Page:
Journal Title:  Annals of Clinical Psychiatry | Vol:  17 | Issue:  1 | Year:  2005   
Print ISSN:  1040-1237 | Online ISSN:  1547-3325   

Are SSRIs Really More Effective for Anxious Depression?

Michael J. Panzer

pages: 23 - 29
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Background . Selective Serototonin Reuptake Inhibitors (SSRIs) are well-established first-line agents for Anxiety Disorders. Anxiety is also a frequent manifestation of major depression. Many psychiatrists assume that anxious depression is more responsive to SSRIs than to other antidepressants. The purpose of this literature review was to determine if SSRIs or any other antidepressants are superior.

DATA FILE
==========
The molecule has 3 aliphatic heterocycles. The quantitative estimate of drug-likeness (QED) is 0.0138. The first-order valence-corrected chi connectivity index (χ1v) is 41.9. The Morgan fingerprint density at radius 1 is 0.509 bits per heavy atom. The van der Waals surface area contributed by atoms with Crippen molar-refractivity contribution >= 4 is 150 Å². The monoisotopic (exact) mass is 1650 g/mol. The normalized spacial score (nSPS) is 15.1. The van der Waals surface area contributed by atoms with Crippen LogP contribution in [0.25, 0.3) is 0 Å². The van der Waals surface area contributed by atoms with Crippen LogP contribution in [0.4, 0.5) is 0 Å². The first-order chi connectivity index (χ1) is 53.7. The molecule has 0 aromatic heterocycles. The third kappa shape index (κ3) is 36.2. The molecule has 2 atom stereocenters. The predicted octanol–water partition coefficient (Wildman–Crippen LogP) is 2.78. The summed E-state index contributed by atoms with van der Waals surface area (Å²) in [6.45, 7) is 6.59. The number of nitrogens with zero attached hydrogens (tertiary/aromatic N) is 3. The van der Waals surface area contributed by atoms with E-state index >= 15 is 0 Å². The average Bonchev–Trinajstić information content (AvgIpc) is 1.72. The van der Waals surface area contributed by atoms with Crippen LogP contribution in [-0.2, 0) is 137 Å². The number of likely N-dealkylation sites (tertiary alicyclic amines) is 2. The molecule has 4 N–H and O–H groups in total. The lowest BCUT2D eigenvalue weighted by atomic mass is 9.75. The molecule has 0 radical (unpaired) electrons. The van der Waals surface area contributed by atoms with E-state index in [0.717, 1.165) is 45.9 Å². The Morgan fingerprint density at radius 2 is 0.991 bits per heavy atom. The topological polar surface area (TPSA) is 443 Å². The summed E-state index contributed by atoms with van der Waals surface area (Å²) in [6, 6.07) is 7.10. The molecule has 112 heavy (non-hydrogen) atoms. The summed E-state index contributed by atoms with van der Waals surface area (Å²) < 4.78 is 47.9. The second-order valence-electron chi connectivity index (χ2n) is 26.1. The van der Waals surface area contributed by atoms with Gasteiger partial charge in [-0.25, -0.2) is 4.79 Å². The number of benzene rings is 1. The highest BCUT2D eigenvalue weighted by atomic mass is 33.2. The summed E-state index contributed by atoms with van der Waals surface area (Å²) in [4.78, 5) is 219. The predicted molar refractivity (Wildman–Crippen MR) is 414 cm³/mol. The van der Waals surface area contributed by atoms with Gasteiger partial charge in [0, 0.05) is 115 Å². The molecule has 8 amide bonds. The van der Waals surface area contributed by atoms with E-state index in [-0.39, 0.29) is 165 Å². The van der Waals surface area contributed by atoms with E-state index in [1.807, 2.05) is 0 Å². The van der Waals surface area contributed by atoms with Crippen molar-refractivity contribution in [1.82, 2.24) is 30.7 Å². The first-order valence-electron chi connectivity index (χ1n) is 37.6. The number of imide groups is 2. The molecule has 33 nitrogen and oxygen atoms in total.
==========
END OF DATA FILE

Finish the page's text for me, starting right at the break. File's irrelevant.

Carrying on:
Methods A computerized search was conducted of double-blind, English-language studies comparing antidepressants available in the United States. Databases searched included Medline and PsycINFO.

Results SSRIs were not found to be superior to other antidepressants in the treatment of anxious depression.

Conclusions The above assumption is not supported. Treatment implications are discussed.